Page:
O Captain! My Captain!

I am pleased to have Melody Steiner as a guest blogger through the month of July. Set aside your Saturdays for an awesome read. (I am also posting on her site every Saturday if you’re interested in what I have to say about marketing.) Here’s a bit about Melody and what she has to say:

ImageMelody Steiner enjoys the simple things in life—her husband, her kid, and good books about robots and aliens and crazy tech. A sci-fi and fantasy enthusiast, she’s managed to mush all her favorite things together into a haphazard conundrum that she likes to refer to as a “novel.” She’s represented by Nicole Resciniti of The Seymour Agency. You can tolerate her musings by visiting her website, http://www.melodysteiner.wordpress.com or follow her Twitter account: @melody_steiner.
Sometimes a writing career can feel as unsettling as a ship trapped in still waters. The sun is bearing down, there’s not even a hint of wind in the air, and the food and water supplies are running out. All around you, there’s nothing but broad, open, mysterious seas. And your eyes are getting incredibly tired focusing on the horizon as you wait wait wait for something to happen. Anything. Another friendly drifting ship to boost your moral. An island so you can stop for a while, restock, and recharge. Or, the ideal situation, for the wind to kick up again so you can go where you are meant to go.

Writing is a lot like this at times. Writers can be every bit as neurotic and frenzied as they wait for their “wind” to blow their careers into motion. So while you’re in that limbo, yearning for the magic something to happen so life can move forward, here are a few tips:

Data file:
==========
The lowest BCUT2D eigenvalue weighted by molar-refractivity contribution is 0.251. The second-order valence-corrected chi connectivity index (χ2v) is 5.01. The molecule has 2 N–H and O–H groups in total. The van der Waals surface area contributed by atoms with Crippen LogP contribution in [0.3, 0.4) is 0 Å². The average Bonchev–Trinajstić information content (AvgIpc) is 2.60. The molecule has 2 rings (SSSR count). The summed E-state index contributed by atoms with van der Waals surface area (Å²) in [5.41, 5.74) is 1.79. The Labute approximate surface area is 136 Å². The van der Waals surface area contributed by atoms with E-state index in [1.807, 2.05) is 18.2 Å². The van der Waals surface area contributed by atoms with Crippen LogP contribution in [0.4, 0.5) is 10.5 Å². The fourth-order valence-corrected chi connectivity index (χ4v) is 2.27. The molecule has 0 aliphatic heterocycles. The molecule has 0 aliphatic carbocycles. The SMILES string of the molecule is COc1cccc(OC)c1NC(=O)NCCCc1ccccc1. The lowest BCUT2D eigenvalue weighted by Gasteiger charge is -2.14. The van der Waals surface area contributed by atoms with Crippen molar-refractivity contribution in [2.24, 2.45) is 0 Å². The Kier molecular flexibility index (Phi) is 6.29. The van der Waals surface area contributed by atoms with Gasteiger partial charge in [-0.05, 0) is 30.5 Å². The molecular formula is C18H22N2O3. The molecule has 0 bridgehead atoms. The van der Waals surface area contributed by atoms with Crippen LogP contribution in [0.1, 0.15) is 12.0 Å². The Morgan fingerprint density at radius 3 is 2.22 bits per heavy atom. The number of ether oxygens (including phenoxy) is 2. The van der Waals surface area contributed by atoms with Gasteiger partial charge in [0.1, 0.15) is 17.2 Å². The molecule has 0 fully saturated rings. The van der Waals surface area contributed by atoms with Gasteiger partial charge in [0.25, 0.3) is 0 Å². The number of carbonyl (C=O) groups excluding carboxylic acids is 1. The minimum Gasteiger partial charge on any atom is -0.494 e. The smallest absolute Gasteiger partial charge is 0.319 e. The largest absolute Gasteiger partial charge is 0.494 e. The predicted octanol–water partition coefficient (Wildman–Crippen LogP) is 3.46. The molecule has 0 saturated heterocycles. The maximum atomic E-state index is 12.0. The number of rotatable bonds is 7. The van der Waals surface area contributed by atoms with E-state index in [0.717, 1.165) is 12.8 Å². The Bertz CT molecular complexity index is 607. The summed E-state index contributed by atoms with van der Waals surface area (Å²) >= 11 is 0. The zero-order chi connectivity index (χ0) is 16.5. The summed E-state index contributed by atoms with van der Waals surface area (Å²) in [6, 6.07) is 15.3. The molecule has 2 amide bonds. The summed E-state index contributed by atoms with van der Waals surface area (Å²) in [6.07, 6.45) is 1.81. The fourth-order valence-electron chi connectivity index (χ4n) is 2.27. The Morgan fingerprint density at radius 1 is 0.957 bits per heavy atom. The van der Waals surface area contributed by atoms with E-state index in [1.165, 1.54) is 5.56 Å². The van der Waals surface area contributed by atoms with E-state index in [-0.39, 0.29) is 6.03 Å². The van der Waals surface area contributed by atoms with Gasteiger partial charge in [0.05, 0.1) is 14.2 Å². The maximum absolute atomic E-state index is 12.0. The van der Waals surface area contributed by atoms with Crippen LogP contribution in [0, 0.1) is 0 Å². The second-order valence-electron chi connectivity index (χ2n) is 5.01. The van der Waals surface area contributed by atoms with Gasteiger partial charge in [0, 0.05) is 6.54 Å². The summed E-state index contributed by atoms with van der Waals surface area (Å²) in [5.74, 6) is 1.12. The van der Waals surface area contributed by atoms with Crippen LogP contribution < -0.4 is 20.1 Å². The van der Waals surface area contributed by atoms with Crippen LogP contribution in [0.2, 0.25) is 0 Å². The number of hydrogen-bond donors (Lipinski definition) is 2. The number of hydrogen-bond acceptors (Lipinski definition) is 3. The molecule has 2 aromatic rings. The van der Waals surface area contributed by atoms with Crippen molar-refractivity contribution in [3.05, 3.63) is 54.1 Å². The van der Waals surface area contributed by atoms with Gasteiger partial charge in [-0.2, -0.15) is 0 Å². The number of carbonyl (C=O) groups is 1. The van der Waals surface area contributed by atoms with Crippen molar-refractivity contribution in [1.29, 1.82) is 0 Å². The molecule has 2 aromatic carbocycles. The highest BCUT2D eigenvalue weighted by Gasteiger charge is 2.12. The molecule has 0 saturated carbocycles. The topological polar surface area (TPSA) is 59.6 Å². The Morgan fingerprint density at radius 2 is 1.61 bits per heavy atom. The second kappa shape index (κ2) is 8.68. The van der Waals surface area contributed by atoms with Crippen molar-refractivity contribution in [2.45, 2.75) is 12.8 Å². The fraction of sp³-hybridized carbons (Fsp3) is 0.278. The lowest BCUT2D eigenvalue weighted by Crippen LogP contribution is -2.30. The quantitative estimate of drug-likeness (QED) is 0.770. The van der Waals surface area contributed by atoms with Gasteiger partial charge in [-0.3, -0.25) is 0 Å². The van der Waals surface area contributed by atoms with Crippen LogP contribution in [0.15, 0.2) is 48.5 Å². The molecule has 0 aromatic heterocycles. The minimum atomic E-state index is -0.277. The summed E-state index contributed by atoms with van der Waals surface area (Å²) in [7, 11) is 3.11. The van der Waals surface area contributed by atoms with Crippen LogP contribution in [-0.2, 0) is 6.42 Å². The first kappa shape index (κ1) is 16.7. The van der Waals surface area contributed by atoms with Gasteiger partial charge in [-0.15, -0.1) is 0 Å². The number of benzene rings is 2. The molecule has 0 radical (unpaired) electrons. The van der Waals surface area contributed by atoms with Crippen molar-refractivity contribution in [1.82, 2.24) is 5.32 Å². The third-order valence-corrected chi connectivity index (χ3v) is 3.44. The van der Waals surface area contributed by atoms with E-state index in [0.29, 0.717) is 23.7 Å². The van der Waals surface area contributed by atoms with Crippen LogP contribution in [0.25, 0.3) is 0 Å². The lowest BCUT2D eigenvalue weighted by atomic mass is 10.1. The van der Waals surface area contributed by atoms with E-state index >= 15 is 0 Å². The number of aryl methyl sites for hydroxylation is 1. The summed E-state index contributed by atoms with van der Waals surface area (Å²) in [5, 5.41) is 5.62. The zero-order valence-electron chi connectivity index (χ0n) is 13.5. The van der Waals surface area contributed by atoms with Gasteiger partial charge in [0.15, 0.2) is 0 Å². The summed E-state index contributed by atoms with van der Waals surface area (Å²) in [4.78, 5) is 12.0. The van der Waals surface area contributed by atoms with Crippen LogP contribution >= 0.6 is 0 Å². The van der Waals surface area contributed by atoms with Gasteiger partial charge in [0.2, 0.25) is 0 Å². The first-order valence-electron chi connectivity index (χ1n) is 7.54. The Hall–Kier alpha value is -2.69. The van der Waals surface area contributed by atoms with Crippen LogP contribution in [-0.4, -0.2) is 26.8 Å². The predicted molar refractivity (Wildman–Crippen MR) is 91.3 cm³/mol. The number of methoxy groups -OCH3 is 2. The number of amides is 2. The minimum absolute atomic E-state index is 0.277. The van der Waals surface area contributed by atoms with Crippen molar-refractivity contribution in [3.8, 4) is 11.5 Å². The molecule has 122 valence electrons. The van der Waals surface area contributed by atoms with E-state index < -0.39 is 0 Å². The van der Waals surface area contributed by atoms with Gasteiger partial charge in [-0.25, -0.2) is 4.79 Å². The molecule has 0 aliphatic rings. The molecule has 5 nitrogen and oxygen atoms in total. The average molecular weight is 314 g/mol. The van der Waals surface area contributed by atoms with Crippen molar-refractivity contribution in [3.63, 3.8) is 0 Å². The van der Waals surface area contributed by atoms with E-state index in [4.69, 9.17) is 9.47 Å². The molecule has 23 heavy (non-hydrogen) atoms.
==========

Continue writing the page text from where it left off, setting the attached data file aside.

1)     Remember who’s the captain of your writing career—you. It can be easy to blame the industry, the market, the recession, but the truth of the matter is that you are your own worst enemy. The most productive and powerful thing a writer can do is write. Don’t get bogged down and distracted by the blame game or else you’ll find yourself in a mutiny situation. Bad things come of emotional mutinies. So instead, just do what you were meant to do.

2)     Remember the end goal. Is it glory and fame? Is it money? Is it publication? Is it writing because you enjoy the act of writing? Or is it writing with the goal to learn, improve and grow? Whatever your motivation, envision that final destination and hold on tight. It could be a rocky ride, but you know the adage: “You’ll miss 100% of the shots you don’t take.”

3)     Look back to appreciate how far you’ve come. Maybe you’ve only been seriously writing for two years. Maybe you’re going on seventy years of perfecting your craft. However long, there’s nothing more gratifying than pulling out the old manuscripts and laughing (wincing) at the clunky dialog, the poorly constructed sentences, and the overused adverbs to give you a sense of perspective. With each manuscript you write, you really are improving.

Good luck on the journey, folks. There’s no telling how long you may be stuck at sea. Some people feel the breeze again after five minutes, while others wait a lifetime. But if the worth of any career is directly proportional to how dedicated you are to it, a long wait may equal an even sweeter payoff when you finally do feel that light breeze against your cheek.


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